People that own KTMs and nice tool chests don't need to live in a garage, but it's nice to have a decent man cave.
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Old 07-30-13, 11:31 PM   #18
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I used to love cars and motorcycles so much it was always a dream to buy a service station and build a house on top of it.
It would be my home away from home, plus no need to take care of a lawn.

People that own KTMs and nice tool chests don't need to live in a garage, but it's nice to have a decent man cave.
Actually, I once had a garage with carpet... but it doesn't take too many projects to realize that you are only putting yourself at an extra fire risk from patrolium products seeping into the fabric.

I'm now with a 3 car garage / man-cave over-looking the lake.... and no cars allowed inside.

I definitely have Weezer playing in my head everytime I go there.

(I also make big enough messes that the only answer is pouring Purple Power on the floor and hosing the place out.)
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Old 07-31-13, 07:45 PM   #19
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I have this. In November 2011 I had a total right hip replacement and my wife let me buy a new bike to fit me better. I bought the frame from Aliexpress, the Ultegra compact double group off ebay, and the wheels from Soul (S3.0's). The frame was $620, grouppo $895, and wheels $420. Probably $200 for other stuff i.e. carbon stem, bars, and seat. $2,300 total. It was all put downstairs to speed up recovery from the hip. So I had to get better to put it together. Now it has about 7,400 miles on it. I even bought a second carbon frame and put the previous Ultegra triple group on it. It is loaned out right now ... sorry no picks of the back up bike. If you want more advice or information then PM me.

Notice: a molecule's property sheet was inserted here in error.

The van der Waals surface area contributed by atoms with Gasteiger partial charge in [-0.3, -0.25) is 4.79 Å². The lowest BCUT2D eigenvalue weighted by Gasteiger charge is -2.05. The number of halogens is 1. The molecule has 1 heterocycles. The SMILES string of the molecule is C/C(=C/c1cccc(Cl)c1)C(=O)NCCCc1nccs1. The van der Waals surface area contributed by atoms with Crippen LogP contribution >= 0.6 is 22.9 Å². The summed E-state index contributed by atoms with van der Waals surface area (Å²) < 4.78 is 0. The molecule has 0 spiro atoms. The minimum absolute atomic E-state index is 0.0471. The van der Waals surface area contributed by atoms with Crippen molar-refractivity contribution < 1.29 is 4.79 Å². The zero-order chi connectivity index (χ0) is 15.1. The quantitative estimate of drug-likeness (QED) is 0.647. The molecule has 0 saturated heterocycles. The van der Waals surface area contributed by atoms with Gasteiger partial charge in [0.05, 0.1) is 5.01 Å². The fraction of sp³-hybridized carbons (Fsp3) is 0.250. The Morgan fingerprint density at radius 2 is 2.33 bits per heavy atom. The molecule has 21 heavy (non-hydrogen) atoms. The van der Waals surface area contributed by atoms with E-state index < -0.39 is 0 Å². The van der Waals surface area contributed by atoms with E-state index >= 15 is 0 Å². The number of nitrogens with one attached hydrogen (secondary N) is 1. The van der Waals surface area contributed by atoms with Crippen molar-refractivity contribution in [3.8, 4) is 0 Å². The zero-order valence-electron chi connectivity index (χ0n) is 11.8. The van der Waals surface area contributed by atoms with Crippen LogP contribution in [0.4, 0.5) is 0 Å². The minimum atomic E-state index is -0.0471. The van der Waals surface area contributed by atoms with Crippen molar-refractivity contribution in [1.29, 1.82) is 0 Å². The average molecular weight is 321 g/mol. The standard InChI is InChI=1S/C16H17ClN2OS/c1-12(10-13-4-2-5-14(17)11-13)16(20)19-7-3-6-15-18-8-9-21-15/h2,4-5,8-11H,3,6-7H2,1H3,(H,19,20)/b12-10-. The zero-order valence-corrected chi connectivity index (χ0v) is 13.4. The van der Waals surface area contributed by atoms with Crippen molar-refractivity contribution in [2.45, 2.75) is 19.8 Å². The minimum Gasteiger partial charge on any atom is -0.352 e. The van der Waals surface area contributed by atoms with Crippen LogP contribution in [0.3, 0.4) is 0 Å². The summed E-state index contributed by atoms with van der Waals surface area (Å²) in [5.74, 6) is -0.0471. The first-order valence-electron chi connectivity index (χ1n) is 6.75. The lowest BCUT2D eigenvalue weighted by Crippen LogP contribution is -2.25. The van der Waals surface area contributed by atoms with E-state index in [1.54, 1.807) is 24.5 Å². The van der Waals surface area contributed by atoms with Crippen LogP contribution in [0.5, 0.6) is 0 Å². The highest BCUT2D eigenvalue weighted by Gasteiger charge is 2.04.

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Old 07-31-13, 08:02 PM   #20
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parents are dead bro
Rode Chinese carbon?
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Old 12-19-13, 10:39 PM   #21
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I have been researching these carbon frames in their own manufacturers forums and on regular bike related forums. I haven't seen a bunch of "look at this carbon failure" posts. Actually none at all. Busted carbon.com doesn't have any new posts recently that aren't related to cartop carriers. Surely some one would want to show us this exploded bike junk....???